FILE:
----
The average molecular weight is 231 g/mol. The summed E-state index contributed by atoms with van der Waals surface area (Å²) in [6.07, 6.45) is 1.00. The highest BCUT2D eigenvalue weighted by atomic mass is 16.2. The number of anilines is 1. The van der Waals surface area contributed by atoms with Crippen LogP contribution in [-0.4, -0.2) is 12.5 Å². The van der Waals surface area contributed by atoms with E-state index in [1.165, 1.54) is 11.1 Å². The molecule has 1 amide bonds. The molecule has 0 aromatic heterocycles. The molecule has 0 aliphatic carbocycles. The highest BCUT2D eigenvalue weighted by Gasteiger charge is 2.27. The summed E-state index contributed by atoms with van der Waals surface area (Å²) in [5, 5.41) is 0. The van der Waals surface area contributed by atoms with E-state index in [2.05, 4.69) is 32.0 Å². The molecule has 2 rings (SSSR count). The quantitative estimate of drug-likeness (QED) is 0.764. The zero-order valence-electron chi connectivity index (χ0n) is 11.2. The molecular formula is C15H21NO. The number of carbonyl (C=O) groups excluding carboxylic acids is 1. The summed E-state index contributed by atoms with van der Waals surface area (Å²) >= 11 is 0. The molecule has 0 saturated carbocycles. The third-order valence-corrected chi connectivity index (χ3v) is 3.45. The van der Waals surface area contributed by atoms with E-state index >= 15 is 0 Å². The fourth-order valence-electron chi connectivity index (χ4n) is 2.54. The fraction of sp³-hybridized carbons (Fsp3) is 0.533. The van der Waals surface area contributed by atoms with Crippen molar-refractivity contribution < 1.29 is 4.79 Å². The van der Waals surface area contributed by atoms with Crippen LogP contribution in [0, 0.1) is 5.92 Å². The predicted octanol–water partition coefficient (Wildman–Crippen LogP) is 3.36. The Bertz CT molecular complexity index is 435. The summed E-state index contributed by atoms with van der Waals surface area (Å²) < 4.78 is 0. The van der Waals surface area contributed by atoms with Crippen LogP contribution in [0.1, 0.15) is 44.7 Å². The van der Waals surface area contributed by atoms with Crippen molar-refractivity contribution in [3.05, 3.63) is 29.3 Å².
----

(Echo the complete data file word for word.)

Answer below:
The average molecular weight is 231 g/mol. The summed E-state index contributed by atoms with van der Waals surface area (Å²) in [6.07, 6.45) is 1.00. The highest BCUT2D eigenvalue weighted by atomic mass is 16.2. The number of anilines is 1. The van der Waals surface area contributed by atoms with Crippen LogP contribution in [-0.4, -0.2) is 12.5 Å². The van der Waals surface area contributed by atoms with E-state index in [1.165, 1.54) is 11.1 Å². The molecule has 1 amide bonds. The molecule has 0 aromatic heterocycles. The molecule has 0 aliphatic carbocycles. The highest BCUT2D eigenvalue weighted by Gasteiger charge is 2.27. The summed E-state index contributed by atoms with van der Waals surface area (Å²) in [5, 5.41) is 0. The van der Waals surface area contributed by atoms with E-state index in [2.05, 4.69) is 32.0 Å². The molecule has 2 rings (SSSR count). The quantitative estimate of drug-likeness (QED) is 0.764. The zero-order valence-electron chi connectivity index (χ0n) is 11.2. The molecular formula is C15H21NO. The number of carbonyl (C=O) groups excluding carboxylic acids is 1. The summed E-state index contributed by atoms with van der Waals surface area (Å²) >= 11 is 0. The molecule has 0 saturated carbocycles. The third-order valence-corrected chi connectivity index (χ3v) is 3.45. The van der Waals surface area contributed by atoms with E-state index >= 15 is 0 Å². The fourth-order valence-electron chi connectivity index (χ4n) is 2.54. The fraction of sp³-hybridized carbons (Fsp3) is 0.533. The van der Waals surface area contributed by atoms with Crippen molar-refractivity contribution < 1.29 is 4.79 Å². The van der Waals surface area contributed by atoms with Crippen LogP contribution in [0, 0.1) is 5.92 Å². The predicted octanol–water partition coefficient (Wildman–Crippen LogP) is 3.36. The Bertz CT molecular complexity index is 435. The summed E-state index contributed by atoms with van der Waals surface area (Å²) < 4.78 is 0. The van der Waals surface area contributed by atoms with Crippen LogP contribution in [0.1, 0.15) is 44.7 Å². The van der Waals surface area contributed by atoms with Crippen molar-refractivity contribution in [3.05, 3.63) is 29.3 Å².